It was this heavily commercialized version of Valentine’s Day that ultimately arrived in Germany after World War II, demonstrating that American culture is often more European than it appears. Despite the romantic holiday’s British roots, its transformation through American consumerism and its cultural significance in the United States contributed to Valentine’s Day’s association with American influences in Germany.
Soldiers and florists
Top: © Magnussen, Friedrich. Schaufenster zum Valentinstag. 1969. Wikimedia Commons, https://commons.wikimedia.org/wiki/File:Schaufenster_zum_Valentinstag_(Kiel_44.388).jpg. Bottom: © “Laßt Blumen sprechen am Valentinstag!“ Passauer Neue Presse (13 Feb. 1959) p. 7.
Matthew Hilton. “Consumers and the State since the Second World War.” The Annals of the American Academy of Political and Social Science, vol. 611, 2007, pp. 66–81.
Alexander Stephan ed. “A Special German Case of Cultural Americanization.” The Americanization of Europe: Culture, Diplomacy, and Anti-Americanism after 1945, Berghahn Books, 2008, pp. 69–88.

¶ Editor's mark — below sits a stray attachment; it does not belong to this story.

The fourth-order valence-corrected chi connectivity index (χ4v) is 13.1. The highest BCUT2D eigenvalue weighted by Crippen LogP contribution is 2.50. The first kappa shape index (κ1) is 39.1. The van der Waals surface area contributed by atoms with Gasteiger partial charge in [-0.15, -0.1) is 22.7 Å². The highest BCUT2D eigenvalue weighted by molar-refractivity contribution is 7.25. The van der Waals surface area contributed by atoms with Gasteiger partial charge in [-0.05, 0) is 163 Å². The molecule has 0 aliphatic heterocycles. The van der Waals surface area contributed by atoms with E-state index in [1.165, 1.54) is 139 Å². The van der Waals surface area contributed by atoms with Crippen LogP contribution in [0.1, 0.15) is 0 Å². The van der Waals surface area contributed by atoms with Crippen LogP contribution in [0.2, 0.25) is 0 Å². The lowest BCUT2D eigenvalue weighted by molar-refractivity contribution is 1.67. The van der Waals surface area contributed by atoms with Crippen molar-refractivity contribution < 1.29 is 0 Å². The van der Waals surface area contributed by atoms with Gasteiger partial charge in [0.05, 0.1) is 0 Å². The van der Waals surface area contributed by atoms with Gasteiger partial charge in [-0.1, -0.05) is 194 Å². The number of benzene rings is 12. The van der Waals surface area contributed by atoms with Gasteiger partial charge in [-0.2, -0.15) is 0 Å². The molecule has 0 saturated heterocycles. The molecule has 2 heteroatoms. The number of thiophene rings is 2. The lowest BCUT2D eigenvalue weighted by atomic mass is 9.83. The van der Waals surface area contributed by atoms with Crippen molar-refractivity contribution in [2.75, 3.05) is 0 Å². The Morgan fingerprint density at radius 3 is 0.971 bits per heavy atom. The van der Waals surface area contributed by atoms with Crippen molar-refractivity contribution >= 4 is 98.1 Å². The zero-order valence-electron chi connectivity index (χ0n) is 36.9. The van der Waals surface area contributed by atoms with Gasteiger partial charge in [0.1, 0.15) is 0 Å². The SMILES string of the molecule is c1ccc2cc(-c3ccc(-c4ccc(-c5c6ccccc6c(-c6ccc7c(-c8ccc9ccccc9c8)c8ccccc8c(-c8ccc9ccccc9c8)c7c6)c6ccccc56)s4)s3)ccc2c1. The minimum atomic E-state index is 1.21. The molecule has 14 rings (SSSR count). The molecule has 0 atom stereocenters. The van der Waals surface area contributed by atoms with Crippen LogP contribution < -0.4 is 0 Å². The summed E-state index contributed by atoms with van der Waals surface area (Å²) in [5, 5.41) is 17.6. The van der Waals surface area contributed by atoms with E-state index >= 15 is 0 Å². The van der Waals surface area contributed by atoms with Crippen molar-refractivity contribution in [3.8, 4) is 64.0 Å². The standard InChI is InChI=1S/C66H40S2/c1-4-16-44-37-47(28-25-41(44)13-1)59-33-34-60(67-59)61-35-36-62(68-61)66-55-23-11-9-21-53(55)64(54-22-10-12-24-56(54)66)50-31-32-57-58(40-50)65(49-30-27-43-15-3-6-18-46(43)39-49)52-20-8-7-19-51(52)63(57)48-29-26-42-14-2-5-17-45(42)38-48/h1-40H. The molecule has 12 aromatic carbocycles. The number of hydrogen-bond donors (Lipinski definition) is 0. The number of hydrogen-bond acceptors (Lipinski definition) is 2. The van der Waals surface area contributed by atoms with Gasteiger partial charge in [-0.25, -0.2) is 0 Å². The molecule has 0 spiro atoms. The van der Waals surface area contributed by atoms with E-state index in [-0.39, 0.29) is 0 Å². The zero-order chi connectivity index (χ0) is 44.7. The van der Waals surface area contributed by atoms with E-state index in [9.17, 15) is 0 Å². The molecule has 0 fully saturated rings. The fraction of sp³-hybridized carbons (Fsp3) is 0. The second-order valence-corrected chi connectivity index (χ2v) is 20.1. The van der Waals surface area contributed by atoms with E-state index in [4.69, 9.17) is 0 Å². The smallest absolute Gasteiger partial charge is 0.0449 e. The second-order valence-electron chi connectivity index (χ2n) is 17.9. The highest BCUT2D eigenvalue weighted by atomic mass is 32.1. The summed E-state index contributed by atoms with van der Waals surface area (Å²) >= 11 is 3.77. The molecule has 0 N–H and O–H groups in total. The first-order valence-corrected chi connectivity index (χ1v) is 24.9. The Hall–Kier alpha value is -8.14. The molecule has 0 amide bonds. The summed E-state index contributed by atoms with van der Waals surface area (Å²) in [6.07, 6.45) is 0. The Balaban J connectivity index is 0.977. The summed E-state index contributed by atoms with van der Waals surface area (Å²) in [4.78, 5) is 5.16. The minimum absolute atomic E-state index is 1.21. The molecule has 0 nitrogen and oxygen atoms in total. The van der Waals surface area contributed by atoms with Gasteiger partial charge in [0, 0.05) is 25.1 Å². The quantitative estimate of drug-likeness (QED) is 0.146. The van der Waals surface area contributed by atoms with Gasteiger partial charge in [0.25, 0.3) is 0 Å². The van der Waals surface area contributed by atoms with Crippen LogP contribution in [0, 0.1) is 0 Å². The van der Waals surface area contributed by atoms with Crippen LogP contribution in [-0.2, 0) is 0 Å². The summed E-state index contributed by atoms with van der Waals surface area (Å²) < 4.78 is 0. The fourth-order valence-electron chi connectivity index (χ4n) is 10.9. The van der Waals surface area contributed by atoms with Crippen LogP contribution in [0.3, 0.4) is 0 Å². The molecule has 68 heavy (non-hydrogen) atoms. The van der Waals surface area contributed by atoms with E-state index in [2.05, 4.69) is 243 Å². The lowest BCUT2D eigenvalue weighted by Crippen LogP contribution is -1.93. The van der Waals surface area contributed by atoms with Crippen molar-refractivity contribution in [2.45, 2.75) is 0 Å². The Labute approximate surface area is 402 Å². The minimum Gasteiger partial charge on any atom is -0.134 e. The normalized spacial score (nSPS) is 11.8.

American soldiers stationed in West Germany after World War II frequently functioned as cultural ambassadors of a sort, and they likely played a leading role in introducing Valentine’s Day to the German public. The holiday first emerged in the south of the country, most of which was part of the American occupation zone. Considering the romantic nature of the celebration and the common fraternization between soldiers and German women, it is probable that these contacts contributed to the increasing popularity of Valentine’s Day. The establishment of a new holiday centered around material gifts, however, can also be viewed as the result of a more indirect American influence: the spread of American consumerism in postwar Germany. Combined with the financial aid provided by the Marshall Plan and the willingness of the strengthened German economy to absorb cultural imports of all kinds, the groundwork was set for the establishment of a consumption-based holiday.
Not all agents of Americanization are of American origin, however. The German floral industry played a vital role in promoting the holiday as an occasion for purchasing flowers for loved ones. One 1959 article from the Bavarian newspaper Passauer Neue Presse titled “Laßt Blumen sprechen am Valentinstag!” emphasizes the involvement of the floral industry and several florist associations and committees. The article portrays Valentine’s Day as a positive enrichment of German culture while highlighting its cultural significance in the United States.